"Sounds electronically derived from the resonant characteristics of physical materials. First version (1968), a sound-score for Merce Cunningham's dance work of the same name, established a means of sound transformations without the use of electronic modulation: the source sounds, when transmitted through the physical materials, will be modified by the resonant nodes of those materials. Fourth version (1973): A collaborative environmental work, spatially mixing the live sounds of suspended sculptures and found objects, with their transformed reflections in an audio system." (label info) "In the first version, I made objects which I could travel with. The object were so small, however, that they didn't have any sounding presence in the space, so I then amplified the outputs with the use of contact microphones. Then for the second version, I wanted to have a different kind of input... because for the first I had used oscillators that made animal and bird-like sounds. In the second version I wanted to use a vocal input to the system, the natural resonance of the object and its subsequent amplification. Its a kind of mechanical filter. The third version had to deal with the ability to have any input go to any transducer. I made that system for a simultaneous performance with John Cage (Mureau). It was one of those pieces that changes all the time so I needed to have a sort of continuous thing, so I used tape sources, but having the ability to mix them or separate them into different output channels. So the next step was Rainforest IV... the object was to make the sculptures sound in the space themselves. Part of that process is that you are actually creating a an environment. The contact mikes on the objects pickup the resonant frequencies which one hears when very close to the object, and then are amplified through a loudspeaker as an enhancement. (this transcription is partially edited from the original)." (David Tudor, from interview by John Fulleman)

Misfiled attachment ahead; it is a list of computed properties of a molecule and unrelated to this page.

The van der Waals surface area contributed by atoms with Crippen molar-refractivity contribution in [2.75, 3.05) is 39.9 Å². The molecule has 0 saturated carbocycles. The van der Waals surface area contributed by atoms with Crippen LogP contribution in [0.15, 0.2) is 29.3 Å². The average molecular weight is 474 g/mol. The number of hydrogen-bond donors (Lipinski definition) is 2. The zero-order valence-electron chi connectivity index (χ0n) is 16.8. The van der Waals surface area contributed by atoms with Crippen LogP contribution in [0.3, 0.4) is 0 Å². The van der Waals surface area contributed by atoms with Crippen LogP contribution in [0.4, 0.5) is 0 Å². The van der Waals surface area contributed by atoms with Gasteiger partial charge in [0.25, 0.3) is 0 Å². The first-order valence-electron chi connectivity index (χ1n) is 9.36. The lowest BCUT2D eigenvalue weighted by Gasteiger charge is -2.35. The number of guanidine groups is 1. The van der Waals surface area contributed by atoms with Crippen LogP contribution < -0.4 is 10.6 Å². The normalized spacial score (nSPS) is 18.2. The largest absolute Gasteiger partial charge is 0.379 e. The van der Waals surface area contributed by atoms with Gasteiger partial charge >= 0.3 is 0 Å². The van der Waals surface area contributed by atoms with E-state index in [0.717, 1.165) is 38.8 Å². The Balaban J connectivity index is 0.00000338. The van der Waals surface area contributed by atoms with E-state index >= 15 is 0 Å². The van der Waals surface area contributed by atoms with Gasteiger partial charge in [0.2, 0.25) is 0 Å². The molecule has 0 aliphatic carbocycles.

soon in stock - please pre-order | DE| 1998| MODE | 16.90

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